This limited use of colour can be made to work with gouache, coloured chalks, pastels, coloured Conté or soft coloured pencil – even by collaging torn paper – basically any medium with which you can work from a mid-tone outwards to light and to dark. (It won’t work with a transparent medium such as pure watercolour.)
6. Look at the model and ask: does my palette enable me to cope quickly and systematically with what’s in front of me?
As spontaneous as a colour drawing might appear, its success will be due in no small part to a systematic use of tone and colour. To this end you should choose a limited palette specifically for that model under those particular lighting conditions.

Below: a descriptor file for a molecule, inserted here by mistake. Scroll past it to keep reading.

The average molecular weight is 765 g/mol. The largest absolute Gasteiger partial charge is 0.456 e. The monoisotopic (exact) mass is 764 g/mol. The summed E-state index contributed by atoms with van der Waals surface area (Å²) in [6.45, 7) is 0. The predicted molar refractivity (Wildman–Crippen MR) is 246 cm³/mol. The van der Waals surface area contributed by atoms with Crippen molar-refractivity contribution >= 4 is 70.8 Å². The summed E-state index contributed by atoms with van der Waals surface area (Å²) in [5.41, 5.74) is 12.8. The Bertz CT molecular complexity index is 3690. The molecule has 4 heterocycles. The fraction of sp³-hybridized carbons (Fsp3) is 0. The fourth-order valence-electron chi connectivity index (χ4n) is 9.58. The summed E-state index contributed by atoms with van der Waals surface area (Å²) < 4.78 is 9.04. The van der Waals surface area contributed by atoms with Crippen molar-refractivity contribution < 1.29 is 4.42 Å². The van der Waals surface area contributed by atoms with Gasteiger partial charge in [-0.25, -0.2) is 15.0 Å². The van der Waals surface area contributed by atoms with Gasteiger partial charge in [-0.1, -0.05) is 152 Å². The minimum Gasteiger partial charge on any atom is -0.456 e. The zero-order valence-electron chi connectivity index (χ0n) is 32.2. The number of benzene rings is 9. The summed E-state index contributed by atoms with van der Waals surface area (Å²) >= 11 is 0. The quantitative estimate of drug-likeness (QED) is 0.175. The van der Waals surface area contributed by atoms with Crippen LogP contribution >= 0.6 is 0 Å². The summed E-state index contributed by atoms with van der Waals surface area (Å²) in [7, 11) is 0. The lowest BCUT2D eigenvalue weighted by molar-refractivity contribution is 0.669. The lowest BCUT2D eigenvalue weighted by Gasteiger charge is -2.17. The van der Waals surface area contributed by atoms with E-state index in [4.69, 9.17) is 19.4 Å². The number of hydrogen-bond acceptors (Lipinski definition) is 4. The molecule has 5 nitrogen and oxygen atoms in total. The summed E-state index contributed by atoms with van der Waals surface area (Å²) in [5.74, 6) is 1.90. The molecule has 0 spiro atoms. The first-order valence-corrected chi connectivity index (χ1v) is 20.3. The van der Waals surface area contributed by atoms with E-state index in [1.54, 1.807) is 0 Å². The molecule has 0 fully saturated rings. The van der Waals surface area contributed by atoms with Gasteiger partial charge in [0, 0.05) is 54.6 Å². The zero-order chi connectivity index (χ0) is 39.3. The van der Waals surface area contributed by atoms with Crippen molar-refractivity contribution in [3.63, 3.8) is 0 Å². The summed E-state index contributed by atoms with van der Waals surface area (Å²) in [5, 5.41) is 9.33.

Instead of getting your head down and mixing paint (say), look up at the model and try to analyse the colours. Whether you’re using coloured pencils, watercolour or gouache it’s worth sacrificing the first short pose, to work out a palette.
It helps to think tonally – just as before when you where making a greyscale tonal drawing. But this time, look first at the most prevalent mid-tones. This is where you’ll see most clearly the general colour of a particular person’s flesh.
▲ Cool flesh hues raw sienna + ultramarine blue
Often here there are two colours – one tending towards warm and one towards cool. But they need to relate. So for example, a cool mid-tone might be something like raw sienna with a touch of ultramarine. A warmer mid-tone might be raw sienna with a touch of brick red.